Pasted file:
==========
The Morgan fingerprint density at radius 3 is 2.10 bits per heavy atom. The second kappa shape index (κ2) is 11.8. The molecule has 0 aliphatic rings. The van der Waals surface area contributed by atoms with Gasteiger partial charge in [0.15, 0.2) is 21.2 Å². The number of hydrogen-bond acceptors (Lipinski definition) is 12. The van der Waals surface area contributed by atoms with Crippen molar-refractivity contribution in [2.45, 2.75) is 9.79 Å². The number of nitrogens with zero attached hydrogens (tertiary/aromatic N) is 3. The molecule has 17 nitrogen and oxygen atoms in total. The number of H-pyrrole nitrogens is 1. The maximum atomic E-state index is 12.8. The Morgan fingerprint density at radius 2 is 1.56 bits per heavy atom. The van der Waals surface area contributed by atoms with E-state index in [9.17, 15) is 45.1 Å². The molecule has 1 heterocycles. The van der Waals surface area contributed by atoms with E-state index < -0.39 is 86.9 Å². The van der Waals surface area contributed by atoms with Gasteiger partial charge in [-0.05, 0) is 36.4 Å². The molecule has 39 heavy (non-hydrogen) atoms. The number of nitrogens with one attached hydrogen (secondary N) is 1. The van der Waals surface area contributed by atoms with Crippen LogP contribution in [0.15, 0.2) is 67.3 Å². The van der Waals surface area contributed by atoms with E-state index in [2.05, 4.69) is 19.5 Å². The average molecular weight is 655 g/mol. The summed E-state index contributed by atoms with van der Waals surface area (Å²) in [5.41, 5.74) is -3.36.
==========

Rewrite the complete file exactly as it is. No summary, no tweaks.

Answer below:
The Morgan fingerprint density at radius 3 is 2.10 bits per heavy atom. The second kappa shape index (κ2) is 11.8. The molecule has 0 aliphatic rings. The van der Waals surface area contributed by atoms with Gasteiger partial charge in [0.15, 0.2) is 21.2 Å². The number of hydrogen-bond acceptors (Lipinski definition) is 12. The van der Waals surface area contributed by atoms with Crippen molar-refractivity contribution in [2.45, 2.75) is 9.79 Å². The number of nitrogens with zero attached hydrogens (tertiary/aromatic N) is 3. The molecule has 17 nitrogen and oxygen atoms in total. The number of H-pyrrole nitrogens is 1. The maximum atomic E-state index is 12.8. The Morgan fingerprint density at radius 2 is 1.56 bits per heavy atom. The van der Waals surface area contributed by atoms with E-state index in [9.17, 15) is 45.1 Å². The molecule has 1 heterocycles. The van der Waals surface area contributed by atoms with E-state index < -0.39 is 86.9 Å². The van der Waals surface area contributed by atoms with Gasteiger partial charge in [-0.05, 0) is 36.4 Å². The molecule has 39 heavy (non-hydrogen) atoms. The number of nitrogens with one attached hydrogen (secondary N) is 1. The van der Waals surface area contributed by atoms with Crippen LogP contribution in [0.15, 0.2) is 67.3 Å². The van der Waals surface area contributed by atoms with E-state index in [2.05, 4.69) is 19.5 Å². The average molecular weight is 655 g/mol. The summed E-state index contributed by atoms with van der Waals surface area (Å²) in [5.41, 5.74) is -3.36.